Which bag option is best?
It is no easy task to determine which bag alternative is most sustainable. How does one judge the impact from so many different perspectives? There are many factors that can make one option better, but from another perspective it may not be the case. Nevertheless, it is widespread thought among environmental scientists that the best alternative is neither paper nor plastic, but reusable bags. The environmental benefits of reusable bags are sensitive to the number of times they are reused as to maximize its lifetime. The goal of this is to use reusable bags as many times as possible. This will decrease materials used in the long run and minimize the impact on the environment.
Does my city have a bag ban?
Only specific municipalities have enacted bag bans. Check with your city’s website for more info if there is a ban.
Will all retail businesses have to comply with these ordinances?
The ordinances are different for each city and many municipalities have not enacted a bag ban. Grocery stores, convenience stores, minimarts, liquor store, drug stores and pharmacies are the main retailers where a bag ban is enforced. Non-food retailers such as shopping retailers are also sometimes implicated. Please visit your city or county website for more information.
Are there any exemptions on these bans?
Some municipalities allow a public health and safety exemption for restaurants and other food providers allowing them to provide single-use plastic bags for the transportation of prepared take-out foods and liquids. The ordinances require different compliances depending on the municipality. Please visit your city or county website for more information.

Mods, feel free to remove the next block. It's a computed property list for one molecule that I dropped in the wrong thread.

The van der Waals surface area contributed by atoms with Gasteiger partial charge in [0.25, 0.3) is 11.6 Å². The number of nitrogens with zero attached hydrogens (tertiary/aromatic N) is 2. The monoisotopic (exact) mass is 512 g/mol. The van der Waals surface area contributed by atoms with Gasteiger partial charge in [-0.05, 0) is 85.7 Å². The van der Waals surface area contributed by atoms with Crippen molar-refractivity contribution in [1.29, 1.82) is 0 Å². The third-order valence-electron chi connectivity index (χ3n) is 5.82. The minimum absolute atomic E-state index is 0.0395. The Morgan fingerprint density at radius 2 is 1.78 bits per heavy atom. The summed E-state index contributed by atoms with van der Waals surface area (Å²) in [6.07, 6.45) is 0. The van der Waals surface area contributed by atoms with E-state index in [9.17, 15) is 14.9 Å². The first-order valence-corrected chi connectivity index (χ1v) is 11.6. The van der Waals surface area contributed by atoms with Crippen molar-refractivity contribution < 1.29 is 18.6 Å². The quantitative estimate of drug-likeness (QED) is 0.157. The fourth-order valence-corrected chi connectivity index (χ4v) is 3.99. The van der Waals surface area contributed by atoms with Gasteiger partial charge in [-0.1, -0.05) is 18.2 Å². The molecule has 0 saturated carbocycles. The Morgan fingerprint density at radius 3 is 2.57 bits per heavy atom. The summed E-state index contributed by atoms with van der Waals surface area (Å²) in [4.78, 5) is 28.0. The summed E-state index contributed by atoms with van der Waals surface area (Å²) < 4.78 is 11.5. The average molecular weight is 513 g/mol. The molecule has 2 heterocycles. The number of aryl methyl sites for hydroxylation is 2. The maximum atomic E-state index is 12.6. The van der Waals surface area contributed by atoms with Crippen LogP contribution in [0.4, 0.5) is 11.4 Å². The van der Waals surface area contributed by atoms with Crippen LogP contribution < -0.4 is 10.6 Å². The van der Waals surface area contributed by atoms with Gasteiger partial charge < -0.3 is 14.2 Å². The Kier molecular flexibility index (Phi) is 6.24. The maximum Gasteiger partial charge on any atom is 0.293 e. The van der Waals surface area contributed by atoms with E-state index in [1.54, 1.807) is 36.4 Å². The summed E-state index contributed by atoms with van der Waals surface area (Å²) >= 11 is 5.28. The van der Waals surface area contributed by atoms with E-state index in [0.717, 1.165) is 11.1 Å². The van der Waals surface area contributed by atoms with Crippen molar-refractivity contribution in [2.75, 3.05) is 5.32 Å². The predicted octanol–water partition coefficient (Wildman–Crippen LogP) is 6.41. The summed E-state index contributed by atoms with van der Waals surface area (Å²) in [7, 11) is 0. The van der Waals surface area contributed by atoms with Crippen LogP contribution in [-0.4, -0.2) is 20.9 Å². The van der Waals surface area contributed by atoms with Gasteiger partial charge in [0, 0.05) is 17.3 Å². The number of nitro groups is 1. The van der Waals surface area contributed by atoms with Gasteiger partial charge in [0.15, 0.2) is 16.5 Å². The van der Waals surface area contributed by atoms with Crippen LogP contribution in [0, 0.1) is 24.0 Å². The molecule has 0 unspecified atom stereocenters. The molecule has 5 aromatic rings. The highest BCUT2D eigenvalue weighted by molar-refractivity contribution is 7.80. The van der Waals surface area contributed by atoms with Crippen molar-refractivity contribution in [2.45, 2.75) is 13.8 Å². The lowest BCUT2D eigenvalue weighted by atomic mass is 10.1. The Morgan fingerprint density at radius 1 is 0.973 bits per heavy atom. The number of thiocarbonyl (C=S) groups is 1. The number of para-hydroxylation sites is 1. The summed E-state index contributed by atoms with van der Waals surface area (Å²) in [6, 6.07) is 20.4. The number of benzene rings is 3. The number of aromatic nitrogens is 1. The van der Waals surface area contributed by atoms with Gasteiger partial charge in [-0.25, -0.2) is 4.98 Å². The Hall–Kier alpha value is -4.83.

What are the labeling requirements on bags?
Some ordinances call for specific labeling requirements on bags. The state of California passed Truthful Environmental Advertising for Plastics bill, CA AB 1972. It regulates environmental claims made on plastics unless verified to meet specific standards.
What is the minimum reusable plastic bag thickness?
In order for a plastic bag to be considered “Reusable” by certain ordinances, it must meet certain specifications. One of these is bag measurement and typically calls for a minimum of 2.25 millimeters thick. Please visit your city or county website for more information.
What are the penalties for retailers that do not comply with a bag ban ordinance?
Typically for the first offense, the penalty is a verbal or written warning. For a violation afterwards, the business may be fined. Repeat violators can be forwarded to the City’s Attorney’s Office for criminal prosecution.
1. “Polyethylene Retail Carrier Bags from Indonesia, Taiwan, and Vietnam.” U.S. International Trade Commission, May 2009. Web. 11 Apr. 2012. http://www.usitc.gov/publications/701_731/pub4080.pdf
2. “California 2008 Statewide Waste Characterization Study.” Home Page: CalRecycle. California Integrated Waste Management Board, 2009. Web. 11 Apr. 2012. http://www.calrecycle.ca.gov/WasteChar/WasteStudies.htm
3. “State Weighs Ban on Plastic Grocery Bags.” http://www.stateline.org/live/details/story?contentId=504112 Accessed 9/12/2010 at 6:20pm
4. “Municipal Solid Waste (MSW) in the United States: Facts and Figures.” EPA. Environmental Protection Agency. Web. 11 Apr.
5. The Canadian Press. “Reusable bag risk: Study.” (May 21, 2009) The Toronto Sun. Web, 25 Oct, 2010.http://www.epa.gov/epawaste/nonhaz/municipal/msw99.htm
6. Khoo, Hsien Hui et. al. “Environmental Impacts of Conventional Plastic and Bio-based carrier bags: Part 2. Int. J Life Cycle Assessment (2010) 15: 338-345.